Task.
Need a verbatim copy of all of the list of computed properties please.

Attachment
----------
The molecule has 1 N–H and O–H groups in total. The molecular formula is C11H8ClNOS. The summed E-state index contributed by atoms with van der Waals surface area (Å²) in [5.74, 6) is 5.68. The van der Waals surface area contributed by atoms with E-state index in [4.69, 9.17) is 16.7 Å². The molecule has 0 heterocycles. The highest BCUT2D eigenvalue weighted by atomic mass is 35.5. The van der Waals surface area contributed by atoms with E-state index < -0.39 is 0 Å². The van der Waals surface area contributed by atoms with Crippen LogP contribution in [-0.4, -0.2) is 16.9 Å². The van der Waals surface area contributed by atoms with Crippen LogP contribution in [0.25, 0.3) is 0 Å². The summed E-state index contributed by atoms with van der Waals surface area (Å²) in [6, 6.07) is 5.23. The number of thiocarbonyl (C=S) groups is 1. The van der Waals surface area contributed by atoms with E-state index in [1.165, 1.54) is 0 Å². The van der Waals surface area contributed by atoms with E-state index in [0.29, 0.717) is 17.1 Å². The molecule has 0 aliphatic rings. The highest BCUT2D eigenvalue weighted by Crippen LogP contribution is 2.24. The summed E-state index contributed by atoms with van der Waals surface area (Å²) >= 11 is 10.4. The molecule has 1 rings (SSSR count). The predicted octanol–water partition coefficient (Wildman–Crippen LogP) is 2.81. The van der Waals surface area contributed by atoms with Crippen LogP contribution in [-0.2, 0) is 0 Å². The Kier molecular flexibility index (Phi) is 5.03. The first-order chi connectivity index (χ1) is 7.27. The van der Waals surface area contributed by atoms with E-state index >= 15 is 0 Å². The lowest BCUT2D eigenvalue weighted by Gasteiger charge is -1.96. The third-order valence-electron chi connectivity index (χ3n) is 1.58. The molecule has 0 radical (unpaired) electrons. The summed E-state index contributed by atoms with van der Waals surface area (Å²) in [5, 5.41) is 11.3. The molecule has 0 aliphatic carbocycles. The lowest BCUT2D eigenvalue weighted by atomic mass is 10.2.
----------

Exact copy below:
The molecule has 1 N–H and O–H groups in total. The molecular formula is C11H8ClNOS. The summed E-state index contributed by atoms with van der Waals surface area (Å²) in [5.74, 6) is 5.68. The van der Waals surface area contributed by atoms with E-state index in [4.69, 9.17) is 16.7 Å². The molecule has 0 heterocycles. The highest BCUT2D eigenvalue weighted by atomic mass is 35.5. The van der Waals surface area contributed by atoms with E-state index < -0.39 is 0 Å². The van der Waals surface area contributed by atoms with Crippen LogP contribution in [-0.4, -0.2) is 16.9 Å². The van der Waals surface area contributed by atoms with Crippen LogP contribution in [0.25, 0.3) is 0 Å². The summed E-state index contributed by atoms with van der Waals surface area (Å²) in [6, 6.07) is 5.23. The number of thiocarbonyl (C=S) groups is 1. The van der Waals surface area contributed by atoms with E-state index in [1.165, 1.54) is 0 Å². The van der Waals surface area contributed by atoms with E-state index in [0.29, 0.717) is 17.1 Å². The molecule has 0 aliphatic rings. The highest BCUT2D eigenvalue weighted by Crippen LogP contribution is 2.24. The summed E-state index contributed by atoms with van der Waals surface area (Å²) >= 11 is 10.4. The molecule has 1 rings (SSSR count). The predicted octanol–water partition coefficient (Wildman–Crippen LogP) is 2.81. The van der Waals surface area contributed by atoms with Crippen LogP contribution in [-0.2, 0) is 0 Å². The Kier molecular flexibility index (Phi) is 5.03. The first-order chi connectivity index (χ1) is 7.27. The van der Waals surface area contributed by atoms with E-state index >= 15 is 0 Å². The lowest BCUT2D eigenvalue weighted by Gasteiger charge is -1.96. The third-order valence-electron chi connectivity index (χ3n) is 1.58. The molecule has 0 radical (unpaired) electrons. The summed E-state index contributed by atoms with van der Waals surface area (Å²) in [5, 5.41) is 11.3. The molecule has 0 aliphatic carbocycles. The lowest BCUT2D eigenvalue weighted by atomic mass is 10.2.